It's fitting that Jim is so enamored of the theatre. Because of his passive character, he enjoys being able to watch a drama unfold where the characters take action.

    I did not want to find her aged and broken; I really dreaded it. In the course of twenty crowded years one parts with many illusions. I did not wish to lose the early ones. Some memories are realities, and are better than anything that can ever happen to one again. (5.1.1)

    The fact that it takes Jim twenty years to return to visit Ántonia again is another example of his passivity. He allows himself to be paralyzed by (ultimately ill-founded) fears.

  • Suffering

    A long scar ran across one cheek and drew the corner of his mouth up in a sinister curl. The top of his left ear was gone, and his skin was brown as an Indian's. Surely this was the face of a desperado. (1.1.9)

    Otto's physique is a testament to the tough life that immigrants live. But Jim finds it impressive that Otto has borne so much difficulty – he thinks it makes Otto seem stronger.

    The Bohemian family, grandmother told me as we drove along, had bought the homestead of a fellow countryman, Peter Krajiek, and had paid him more than it was worth. Their agreement with him was made before they left the old country, through a cousin of his, who was also a relative of Mrs. Shimerda. The Shimerdas were the first Bohemian family to come to this part of the county. Krajiek was their only interpreter, and could tell them anything he chose. They could not speak enough English to ask for advice, or even to make their most pressing wants known. (1.3.3)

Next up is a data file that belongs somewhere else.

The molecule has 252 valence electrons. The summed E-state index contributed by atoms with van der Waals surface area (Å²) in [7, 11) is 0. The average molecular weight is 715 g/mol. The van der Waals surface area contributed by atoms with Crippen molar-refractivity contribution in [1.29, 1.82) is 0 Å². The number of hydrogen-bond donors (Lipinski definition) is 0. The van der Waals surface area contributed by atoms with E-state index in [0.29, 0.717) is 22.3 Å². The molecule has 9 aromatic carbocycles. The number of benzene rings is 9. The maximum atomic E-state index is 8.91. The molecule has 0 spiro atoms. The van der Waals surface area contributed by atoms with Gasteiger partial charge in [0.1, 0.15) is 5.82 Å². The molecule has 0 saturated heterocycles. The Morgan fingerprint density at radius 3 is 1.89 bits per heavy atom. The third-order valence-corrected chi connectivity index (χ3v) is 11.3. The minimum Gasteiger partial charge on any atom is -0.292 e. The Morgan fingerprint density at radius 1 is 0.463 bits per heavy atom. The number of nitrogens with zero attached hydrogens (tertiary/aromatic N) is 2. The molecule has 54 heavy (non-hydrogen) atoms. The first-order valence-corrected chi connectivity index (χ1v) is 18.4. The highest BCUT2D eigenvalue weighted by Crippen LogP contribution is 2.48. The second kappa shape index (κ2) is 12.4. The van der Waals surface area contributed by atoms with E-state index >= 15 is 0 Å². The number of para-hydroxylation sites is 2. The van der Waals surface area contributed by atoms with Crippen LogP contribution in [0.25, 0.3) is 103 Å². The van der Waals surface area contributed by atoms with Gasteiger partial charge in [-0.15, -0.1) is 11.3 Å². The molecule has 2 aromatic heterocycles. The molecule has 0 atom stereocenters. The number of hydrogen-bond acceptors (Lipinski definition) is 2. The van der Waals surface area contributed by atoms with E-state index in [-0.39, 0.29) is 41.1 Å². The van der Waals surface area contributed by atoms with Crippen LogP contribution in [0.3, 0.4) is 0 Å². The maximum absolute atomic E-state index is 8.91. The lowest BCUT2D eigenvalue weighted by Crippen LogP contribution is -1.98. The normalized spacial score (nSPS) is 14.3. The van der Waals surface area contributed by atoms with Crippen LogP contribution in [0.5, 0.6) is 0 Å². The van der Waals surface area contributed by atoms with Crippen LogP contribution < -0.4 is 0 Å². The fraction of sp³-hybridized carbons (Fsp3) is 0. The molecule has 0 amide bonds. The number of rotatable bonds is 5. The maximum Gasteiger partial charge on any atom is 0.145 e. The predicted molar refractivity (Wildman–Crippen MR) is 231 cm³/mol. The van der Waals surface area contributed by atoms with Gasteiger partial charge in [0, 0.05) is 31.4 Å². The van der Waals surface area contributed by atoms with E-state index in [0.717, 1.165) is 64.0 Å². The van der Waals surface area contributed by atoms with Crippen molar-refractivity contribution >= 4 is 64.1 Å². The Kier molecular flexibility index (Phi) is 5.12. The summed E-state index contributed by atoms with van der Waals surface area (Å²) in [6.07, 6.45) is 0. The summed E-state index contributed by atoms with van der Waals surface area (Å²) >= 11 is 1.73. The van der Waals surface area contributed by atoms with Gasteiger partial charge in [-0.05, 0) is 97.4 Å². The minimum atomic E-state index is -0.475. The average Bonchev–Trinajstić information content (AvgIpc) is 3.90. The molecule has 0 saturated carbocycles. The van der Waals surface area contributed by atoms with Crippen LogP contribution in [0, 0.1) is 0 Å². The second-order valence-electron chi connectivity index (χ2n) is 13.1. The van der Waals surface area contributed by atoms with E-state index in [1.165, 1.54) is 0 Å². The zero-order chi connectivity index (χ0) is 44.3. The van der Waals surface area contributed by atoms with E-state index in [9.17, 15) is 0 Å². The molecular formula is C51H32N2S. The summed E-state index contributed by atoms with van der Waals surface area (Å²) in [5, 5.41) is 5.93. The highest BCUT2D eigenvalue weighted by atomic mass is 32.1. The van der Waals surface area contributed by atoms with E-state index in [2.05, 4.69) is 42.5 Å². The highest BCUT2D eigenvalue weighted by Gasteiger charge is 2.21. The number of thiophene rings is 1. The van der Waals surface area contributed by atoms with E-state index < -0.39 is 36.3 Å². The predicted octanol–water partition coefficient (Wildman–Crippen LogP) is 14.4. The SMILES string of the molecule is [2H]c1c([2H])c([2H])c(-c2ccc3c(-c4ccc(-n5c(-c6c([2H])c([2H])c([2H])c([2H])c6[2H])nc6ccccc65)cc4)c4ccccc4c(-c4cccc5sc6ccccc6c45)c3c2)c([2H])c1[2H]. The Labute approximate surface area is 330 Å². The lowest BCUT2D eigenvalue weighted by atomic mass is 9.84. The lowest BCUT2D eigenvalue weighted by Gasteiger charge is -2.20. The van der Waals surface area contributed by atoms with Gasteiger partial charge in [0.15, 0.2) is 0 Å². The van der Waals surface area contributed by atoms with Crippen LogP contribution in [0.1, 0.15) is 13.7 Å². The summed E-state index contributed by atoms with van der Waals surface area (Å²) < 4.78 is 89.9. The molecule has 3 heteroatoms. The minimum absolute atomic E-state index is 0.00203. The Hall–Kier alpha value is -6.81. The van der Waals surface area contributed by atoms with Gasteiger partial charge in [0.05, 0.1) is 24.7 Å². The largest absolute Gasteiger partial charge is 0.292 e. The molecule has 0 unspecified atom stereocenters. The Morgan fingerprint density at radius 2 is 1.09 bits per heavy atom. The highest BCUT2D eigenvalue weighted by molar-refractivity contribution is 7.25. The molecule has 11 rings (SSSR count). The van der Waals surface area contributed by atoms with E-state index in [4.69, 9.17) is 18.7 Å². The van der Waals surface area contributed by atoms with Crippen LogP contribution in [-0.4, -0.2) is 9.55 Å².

The immigrants suffer even at the hands of other immigrants. It's sad that Krajiek would take advantage of his own people, having once been in their position.

    I was convinced that man's strongest antagonist is the cold. (1.9.8)

    It's not just the immigrants, but all the pioneers who suffer on account of the natural elements. Jim and his family also have to make their way through a variety of hardships.

    [Jake:] `He's a worker, all right, ma'm, and he's got some ketch-on about him; but he's a mean one. Folks can be mean enough to get on in this world; and then, ag'in, they can be too mean.' (1.10.33)

    Much of Ambrosch's character can be attributed to the suffering he's experienced. He's toughened up because of men like Krajiek who have taken advantage of him. Others, however, like Ántonia, manage to be tough without being mean.

    The crazy boy went with them, because he did not feel the cold. I believed he felt cold as much as anyone else, but he liked to be thought insensible to it. He was always coveting distinction, poor Marek! (1.14.29)